Why I — a bisexual Indonesian Muslim — despise LGBT+ cultures

Also published on Wordpress.

They are not as inclusive and empowering as they appear to be.

The reason why we use the term LGBT+ (or something longer) is we want to be inclusive towards as many gender and sexual minorities as possible. But, in reality, we know that’s not always the case.

Who are often seen as the faces of the community? Gay men and lesbians, specifically white gay men. Are the other letters and non-whites accepted? Well, sorta.

Prejudice still lingers overhead. Racial fetishisation exists; among many white gay men, non-whites are seen as mere sex objects rather than actual human beings.

Bisexuals are accused of being in denial or being greedy cheaters, asexuals are hated for their sexual unavailability and trans people are seen as delusional self-mutilators; basically, the same shits cishet people think of them.

While rare, I also notice that the communities often demand irreligiosity and even anti-religious sentiment. A gay Danish Muslim man received online harassment by other gay men simply because he was a Muslim. Basically, if you are both LGBT+ and religious, some members will also abuse you.

So much for acceptance, eh? I still don’t get why members of marginalised groups can afford to be bigoted.

Many members also have questionable politics. No, I am not talking about the likes of Blaire White and Milo Yiannopolous; their self-hatred and extreme politics make them easy targets. I am talking about those with more moderate politics.

It is one thing to vote for fence-sitting moderate politicians because they are the lesser evil, it is another to genuinely adore them. I don’t know how they can see wishy-washy politicians and think those are the heroes we need. I don’t know whether they are stupid enough to fall for pandering OR they themselves have yet to reach full self-acceptance.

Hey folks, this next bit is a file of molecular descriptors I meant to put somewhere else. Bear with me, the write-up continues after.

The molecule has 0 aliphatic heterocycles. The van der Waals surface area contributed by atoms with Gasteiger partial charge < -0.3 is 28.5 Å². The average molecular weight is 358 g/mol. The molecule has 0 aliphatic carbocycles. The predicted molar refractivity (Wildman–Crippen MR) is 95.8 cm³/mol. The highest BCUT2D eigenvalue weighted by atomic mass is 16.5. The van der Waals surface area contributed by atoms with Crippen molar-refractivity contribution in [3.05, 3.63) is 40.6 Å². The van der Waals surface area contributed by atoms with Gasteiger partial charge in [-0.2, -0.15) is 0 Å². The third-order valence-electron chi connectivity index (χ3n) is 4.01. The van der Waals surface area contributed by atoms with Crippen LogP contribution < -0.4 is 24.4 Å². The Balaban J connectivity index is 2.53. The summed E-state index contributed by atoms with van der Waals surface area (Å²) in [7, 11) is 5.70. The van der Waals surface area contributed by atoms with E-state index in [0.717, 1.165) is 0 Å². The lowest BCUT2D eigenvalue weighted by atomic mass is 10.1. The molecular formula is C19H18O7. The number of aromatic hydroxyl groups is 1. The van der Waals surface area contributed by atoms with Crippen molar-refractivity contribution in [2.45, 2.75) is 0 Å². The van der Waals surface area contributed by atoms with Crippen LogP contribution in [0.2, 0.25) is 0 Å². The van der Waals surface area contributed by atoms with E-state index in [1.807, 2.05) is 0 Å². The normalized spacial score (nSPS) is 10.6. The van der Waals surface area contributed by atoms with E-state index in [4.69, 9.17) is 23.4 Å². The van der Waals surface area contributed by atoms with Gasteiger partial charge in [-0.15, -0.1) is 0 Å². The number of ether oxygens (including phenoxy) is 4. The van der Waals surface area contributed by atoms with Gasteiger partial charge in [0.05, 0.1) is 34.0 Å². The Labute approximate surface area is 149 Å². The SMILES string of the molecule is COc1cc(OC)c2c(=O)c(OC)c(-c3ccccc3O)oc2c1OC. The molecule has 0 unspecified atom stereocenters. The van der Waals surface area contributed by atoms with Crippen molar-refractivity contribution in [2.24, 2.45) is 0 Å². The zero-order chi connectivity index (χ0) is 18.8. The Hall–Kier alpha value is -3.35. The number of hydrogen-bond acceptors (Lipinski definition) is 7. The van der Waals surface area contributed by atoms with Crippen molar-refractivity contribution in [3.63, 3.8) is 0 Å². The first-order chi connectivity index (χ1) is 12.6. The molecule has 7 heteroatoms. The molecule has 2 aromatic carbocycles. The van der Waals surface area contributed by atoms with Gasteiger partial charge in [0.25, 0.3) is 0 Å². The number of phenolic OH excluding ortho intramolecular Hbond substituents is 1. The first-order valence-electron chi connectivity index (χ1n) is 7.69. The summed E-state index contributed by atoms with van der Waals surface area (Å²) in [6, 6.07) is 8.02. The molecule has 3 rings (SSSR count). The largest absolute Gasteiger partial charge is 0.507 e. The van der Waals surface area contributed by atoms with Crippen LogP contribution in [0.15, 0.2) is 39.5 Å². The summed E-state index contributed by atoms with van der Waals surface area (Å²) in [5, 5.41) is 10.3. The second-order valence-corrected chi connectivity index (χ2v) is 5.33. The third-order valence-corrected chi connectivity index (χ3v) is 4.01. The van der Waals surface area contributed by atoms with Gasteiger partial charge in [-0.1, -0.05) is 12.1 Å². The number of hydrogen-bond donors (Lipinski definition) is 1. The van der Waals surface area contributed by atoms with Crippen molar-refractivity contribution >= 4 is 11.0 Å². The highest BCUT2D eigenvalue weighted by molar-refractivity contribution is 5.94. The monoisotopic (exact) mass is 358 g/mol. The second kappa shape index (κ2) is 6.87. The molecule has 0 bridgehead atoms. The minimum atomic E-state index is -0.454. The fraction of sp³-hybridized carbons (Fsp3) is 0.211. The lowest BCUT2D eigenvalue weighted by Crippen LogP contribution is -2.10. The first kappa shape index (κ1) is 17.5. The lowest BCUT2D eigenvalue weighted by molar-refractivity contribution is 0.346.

Either way, they seem willing to become tokens AKA PR tools of said politicians, unconcerned about the half-hearted and broken promises.

Oh, and speaking of cishet people, they use LGBT+ cultures to stereotype us even further.

Initially, I had the gut feeling that was the case. But, as it was just a gut feeling, I always dismissed it; maybe I was a bit too cynical. It turns out I was right.

Austria, Hitler’s birthplace, rejected two gay asylum seekers for unbelievably fucktarded reasons. One man — an Afghan — was denied asylum because he was introverted; the officials said real gay men were extroverted. Another man — an Iranian — was denied because he couldn’t recognise the rainbow flag; they insinuated that LGBT+ people were born with the rainbow imagery implanted in our minds.

It is one thing when bigots dehumanise us, it is another when so-called allies do the exact same thing. They may not want us dead. But, they certainly still don’t perceive us as human beings.

If you still see us as stereotypes, then you are still bigoted, regardless of how strong you identify as allies. How can you be allies when the point of being ones is to acknowledge your fellow human beings’ humanity?

As much as I despise those fake allies, I cannot blame them entirely. The so-called LGBT+ community loves pushing a certain image of itself; when it is the only image accessible to the mainstream psyche, it is no wonder the pigeonholing continues.

If you feel empowered by LGBT+ cultures, good for you. But, just because something works well for you, that does not mean it works for others.

The problem is some people think LGBT+ cultures are the be-all and end-all of our empowerment. In reality, not every LGBT+ individual find them liberating. If anything, the rampant bigotry and questionable moderate politics put off many of us.

On one side, we have a partially-inclusive, western-centric community who willingly become a centrist token. On the other side, we have a community of self-hating individuals who somehow believe anti-LGBT+ politicians are the only true allies. The media and the establishment rarely acknowledge those who are neither.

This is one of the moments in which Youtube is a blessing. Thanks to the website, I am exposed to a wide range of LGBT+ content creators. Not only they include trans, bisexual, pansexual, asexual and non-binary individuals (which the mainstream media either demonise or ignore), they also have a diversity in mannerism, opinions, tastes, content creation and, most importantly, life stories.

The exposure empowers me. The fact that they are hard to generalise means I am valid despite not fitting to any pigeonholes.

Actually, let me correct that: I am valid because I don’t fit to any pigeonholes, because I am more than just other people’s expectations and preconceived beliefs.

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